Here a sight you don’t see every day, check out a SNOWASIS. Snow is falling in the arid desert of the Sahara for the THIRD time in 40 years.
The polar wave that has affected a large part of the US in recent days and Spain has made its way to North Africa, where the Sahara desert changed its usual reddish and brown tone, giving way to a massive, white snow cover that took many people by surprise.
The amazing scenery was recorded in the town of Aïn Séfra, known as ‘the desert gate’, in northwestern Algeria. In this district, located at 1,080 meters above sea level, and surrounded by the Atlas Mountains, the snow reached a thickness of around 40 centimeters, newspaper Express reported.
“We were really surprised when we woke up and saw snow,” said photographer Karim Bouchetata.
This snowfall, which could remain until Tuesday is the third recorded in the north of the Sahara since February 18, 1979.
In December of 2016, another snowfall covered the dry sand of the Sahara, turning the desert into an endless landscape of snow and ice.
Meteorologists estimate that in the next few hours, more areas located nearby can be affected by cold weather and snowfall which may reach up to 15 centimeters in some places.
The Sahara desert is the largest warm desert in the world and the third largest after Antarctica and the Arctic. With more than 9,065,000 km2 of surface area, the Sahara covers most of North Africa occupying an area almost as large as that of China or the United States.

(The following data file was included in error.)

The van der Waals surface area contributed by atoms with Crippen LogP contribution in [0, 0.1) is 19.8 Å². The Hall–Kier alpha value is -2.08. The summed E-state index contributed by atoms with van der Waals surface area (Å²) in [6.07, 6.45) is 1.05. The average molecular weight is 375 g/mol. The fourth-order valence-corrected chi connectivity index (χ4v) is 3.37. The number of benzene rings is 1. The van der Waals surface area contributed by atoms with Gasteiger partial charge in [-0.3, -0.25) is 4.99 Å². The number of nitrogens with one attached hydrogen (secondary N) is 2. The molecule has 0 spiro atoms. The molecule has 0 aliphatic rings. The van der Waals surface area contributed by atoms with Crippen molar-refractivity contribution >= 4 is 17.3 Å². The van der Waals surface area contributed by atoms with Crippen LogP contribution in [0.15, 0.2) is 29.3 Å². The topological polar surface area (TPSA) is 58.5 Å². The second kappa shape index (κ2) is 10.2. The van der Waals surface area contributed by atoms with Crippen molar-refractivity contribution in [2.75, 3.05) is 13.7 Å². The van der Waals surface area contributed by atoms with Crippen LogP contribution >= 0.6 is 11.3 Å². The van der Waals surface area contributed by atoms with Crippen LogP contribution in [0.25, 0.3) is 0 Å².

The Sahara extends from the Red Sea, including parts of the coast of the Mediterranean Sea, all the way to the Atlantic Ocean.
To the south, it is bounded by the Sahel, a belt of semi-arid tropical savannah that form the regions that cover the north of sub-Saharan Africa.
In terms of meteorology, the climate of the Sahara has undergone enormous variations over time, ranging from wet to dry for the last hundreds of thousands of years.
This variability is due to a cycle of 41,000 years in which the axis of the earth changes between 22 ° and 24.5 °.
Currently, we are in a dry period, but the Sahara is expected to return towards being a green landscape in about 15,000 years.
Featured image credit: Issam Bouchetata